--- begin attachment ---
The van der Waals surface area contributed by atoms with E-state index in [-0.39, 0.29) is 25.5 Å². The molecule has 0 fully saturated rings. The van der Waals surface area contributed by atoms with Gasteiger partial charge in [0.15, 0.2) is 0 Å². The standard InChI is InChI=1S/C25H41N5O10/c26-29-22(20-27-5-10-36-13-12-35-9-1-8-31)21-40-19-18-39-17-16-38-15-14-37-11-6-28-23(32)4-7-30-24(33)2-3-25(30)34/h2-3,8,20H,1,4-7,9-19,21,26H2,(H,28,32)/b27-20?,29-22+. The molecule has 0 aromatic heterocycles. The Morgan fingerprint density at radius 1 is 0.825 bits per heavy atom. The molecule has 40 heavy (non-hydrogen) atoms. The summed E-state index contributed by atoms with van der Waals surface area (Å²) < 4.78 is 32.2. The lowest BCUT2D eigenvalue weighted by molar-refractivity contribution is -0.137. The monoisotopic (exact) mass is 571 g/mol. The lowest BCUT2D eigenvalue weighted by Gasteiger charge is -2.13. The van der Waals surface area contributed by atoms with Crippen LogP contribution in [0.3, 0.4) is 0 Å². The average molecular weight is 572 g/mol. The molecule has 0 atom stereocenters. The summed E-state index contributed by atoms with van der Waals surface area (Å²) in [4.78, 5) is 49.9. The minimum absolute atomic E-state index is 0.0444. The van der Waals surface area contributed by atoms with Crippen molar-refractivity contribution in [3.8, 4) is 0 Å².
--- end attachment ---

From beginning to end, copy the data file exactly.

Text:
The van der Waals surface area contributed by atoms with E-state index in [-0.39, 0.29) is 25.5 Å². The molecule has 0 fully saturated rings. The van der Waals surface area contributed by atoms with Gasteiger partial charge in [0.15, 0.2) is 0 Å². The standard InChI is InChI=1S/C25H41N5O10/c26-29-22(20-27-5-10-36-13-12-35-9-1-8-31)21-40-19-18-39-17-16-38-15-14-37-11-6-28-23(32)4-7-30-24(33)2-3-25(30)34/h2-3,8,20H,1,4-7,9-19,21,26H2,(H,28,32)/b27-20?,29-22+. The molecule has 0 aromatic heterocycles. The Morgan fingerprint density at radius 1 is 0.825 bits per heavy atom. The molecule has 40 heavy (non-hydrogen) atoms. The summed E-state index contributed by atoms with van der Waals surface area (Å²) < 4.78 is 32.2. The lowest BCUT2D eigenvalue weighted by molar-refractivity contribution is -0.137. The monoisotopic (exact) mass is 571 g/mol. The lowest BCUT2D eigenvalue weighted by Gasteiger charge is -2.13. The van der Waals surface area contributed by atoms with Crippen LogP contribution in [0.3, 0.4) is 0 Å². The average molecular weight is 572 g/mol. The molecule has 0 atom stereocenters. The summed E-state index contributed by atoms with van der Waals surface area (Å²) in [4.78, 5) is 49.9. The minimum absolute atomic E-state index is 0.0444. The van der Waals surface area contributed by atoms with Crippen molar-refractivity contribution in [3.8, 4) is 0 Å².